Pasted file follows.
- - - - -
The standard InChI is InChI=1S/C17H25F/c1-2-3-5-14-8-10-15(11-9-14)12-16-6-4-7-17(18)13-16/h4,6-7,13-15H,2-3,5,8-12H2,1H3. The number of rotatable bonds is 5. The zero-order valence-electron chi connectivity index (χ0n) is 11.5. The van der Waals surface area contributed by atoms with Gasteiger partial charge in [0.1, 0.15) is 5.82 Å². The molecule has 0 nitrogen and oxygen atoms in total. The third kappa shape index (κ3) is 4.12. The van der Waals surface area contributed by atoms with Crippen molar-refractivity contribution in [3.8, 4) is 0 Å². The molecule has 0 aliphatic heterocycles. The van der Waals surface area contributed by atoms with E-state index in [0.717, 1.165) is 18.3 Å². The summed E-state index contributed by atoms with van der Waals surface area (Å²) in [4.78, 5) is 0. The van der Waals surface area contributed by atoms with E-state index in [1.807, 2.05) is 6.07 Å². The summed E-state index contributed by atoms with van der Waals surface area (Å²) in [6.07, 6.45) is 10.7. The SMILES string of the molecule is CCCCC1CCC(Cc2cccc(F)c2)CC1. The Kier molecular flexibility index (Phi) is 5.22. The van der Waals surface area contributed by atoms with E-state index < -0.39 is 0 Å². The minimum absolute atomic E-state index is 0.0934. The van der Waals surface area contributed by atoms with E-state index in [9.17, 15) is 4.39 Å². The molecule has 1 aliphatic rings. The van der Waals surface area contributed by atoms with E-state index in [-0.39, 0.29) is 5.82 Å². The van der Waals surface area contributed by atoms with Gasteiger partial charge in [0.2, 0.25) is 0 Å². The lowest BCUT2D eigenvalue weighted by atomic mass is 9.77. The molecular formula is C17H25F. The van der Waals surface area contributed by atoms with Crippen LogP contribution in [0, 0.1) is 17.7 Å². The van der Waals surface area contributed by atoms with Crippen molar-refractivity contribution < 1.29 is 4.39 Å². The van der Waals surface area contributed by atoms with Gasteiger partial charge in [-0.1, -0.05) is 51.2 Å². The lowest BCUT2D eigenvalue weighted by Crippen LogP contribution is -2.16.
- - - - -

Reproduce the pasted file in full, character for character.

The standard InChI is InChI=1S/C17H25F/c1-2-3-5-14-8-10-15(11-9-14)12-16-6-4-7-17(18)13-16/h4,6-7,13-15H,2-3,5,8-12H2,1H3. The number of rotatable bonds is 5. The zero-order valence-electron chi connectivity index (χ0n) is 11.5. The van der Waals surface area contributed by atoms with Gasteiger partial charge in [0.1, 0.15) is 5.82 Å². The molecule has 0 nitrogen and oxygen atoms in total. The third kappa shape index (κ3) is 4.12. The van der Waals surface area contributed by atoms with Crippen molar-refractivity contribution in [3.8, 4) is 0 Å². The molecule has 0 aliphatic heterocycles. The van der Waals surface area contributed by atoms with E-state index in [0.717, 1.165) is 18.3 Å². The summed E-state index contributed by atoms with van der Waals surface area (Å²) in [4.78, 5) is 0. The van der Waals surface area contributed by atoms with E-state index in [1.807, 2.05) is 6.07 Å². The summed E-state index contributed by atoms with van der Waals surface area (Å²) in [6.07, 6.45) is 10.7. The SMILES string of the molecule is CCCCC1CCC(Cc2cccc(F)c2)CC1. The Kier molecular flexibility index (Phi) is 5.22. The van der Waals surface area contributed by atoms with E-state index < -0.39 is 0 Å². The minimum absolute atomic E-state index is 0.0934. The van der Waals surface area contributed by atoms with E-state index in [9.17, 15) is 4.39 Å². The molecule has 1 aliphatic rings. The van der Waals surface area contributed by atoms with E-state index in [-0.39, 0.29) is 5.82 Å². The van der Waals surface area contributed by atoms with Gasteiger partial charge in [0.2, 0.25) is 0 Å². The lowest BCUT2D eigenvalue weighted by atomic mass is 9.77. The molecular formula is C17H25F. The van der Waals surface area contributed by atoms with Crippen LogP contribution in [0, 0.1) is 17.7 Å². The van der Waals surface area contributed by atoms with Crippen molar-refractivity contribution < 1.29 is 4.39 Å². The van der Waals surface area contributed by atoms with Gasteiger partial charge in [-0.1, -0.05) is 51.2 Å². The lowest BCUT2D eigenvalue weighted by Crippen LogP contribution is -2.16.